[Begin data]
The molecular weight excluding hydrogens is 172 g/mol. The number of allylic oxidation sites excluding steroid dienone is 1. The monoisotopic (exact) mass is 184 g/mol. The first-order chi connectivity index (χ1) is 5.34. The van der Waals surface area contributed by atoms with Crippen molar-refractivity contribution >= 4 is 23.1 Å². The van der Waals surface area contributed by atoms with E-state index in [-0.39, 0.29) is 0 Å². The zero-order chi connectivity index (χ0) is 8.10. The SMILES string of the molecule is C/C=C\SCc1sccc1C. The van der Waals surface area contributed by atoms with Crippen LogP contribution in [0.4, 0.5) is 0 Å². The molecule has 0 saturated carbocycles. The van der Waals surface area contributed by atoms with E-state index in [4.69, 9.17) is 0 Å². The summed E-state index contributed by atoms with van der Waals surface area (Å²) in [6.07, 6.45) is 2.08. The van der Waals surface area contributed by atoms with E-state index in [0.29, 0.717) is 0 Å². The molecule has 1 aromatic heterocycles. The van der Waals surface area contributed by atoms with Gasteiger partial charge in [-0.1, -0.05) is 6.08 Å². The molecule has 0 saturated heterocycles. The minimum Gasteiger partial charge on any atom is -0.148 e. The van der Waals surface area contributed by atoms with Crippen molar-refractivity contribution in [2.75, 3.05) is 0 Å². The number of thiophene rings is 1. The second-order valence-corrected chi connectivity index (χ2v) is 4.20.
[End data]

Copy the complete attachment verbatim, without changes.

The molecular weight excluding hydrogens is 172 g/mol. The number of allylic oxidation sites excluding steroid dienone is 1. The monoisotopic (exact) mass is 184 g/mol. The first-order chi connectivity index (χ1) is 5.34. The van der Waals surface area contributed by atoms with Crippen molar-refractivity contribution >= 4 is 23.1 Å². The van der Waals surface area contributed by atoms with E-state index in [-0.39, 0.29) is 0 Å². The zero-order chi connectivity index (χ0) is 8.10. The SMILES string of the molecule is C/C=C\SCc1sccc1C. The van der Waals surface area contributed by atoms with Crippen LogP contribution in [0.4, 0.5) is 0 Å². The molecule has 0 saturated carbocycles. The van der Waals surface area contributed by atoms with E-state index in [4.69, 9.17) is 0 Å². The summed E-state index contributed by atoms with van der Waals surface area (Å²) in [6.07, 6.45) is 2.08. The van der Waals surface area contributed by atoms with E-state index in [0.29, 0.717) is 0 Å². The molecule has 1 aromatic heterocycles. The van der Waals surface area contributed by atoms with Gasteiger partial charge in [-0.1, -0.05) is 6.08 Å². The molecule has 0 saturated heterocycles. The minimum Gasteiger partial charge on any atom is -0.148 e. The van der Waals surface area contributed by atoms with Crippen molar-refractivity contribution in [2.75, 3.05) is 0 Å². The number of thiophene rings is 1. The second-order valence-corrected chi connectivity index (χ2v) is 4.20.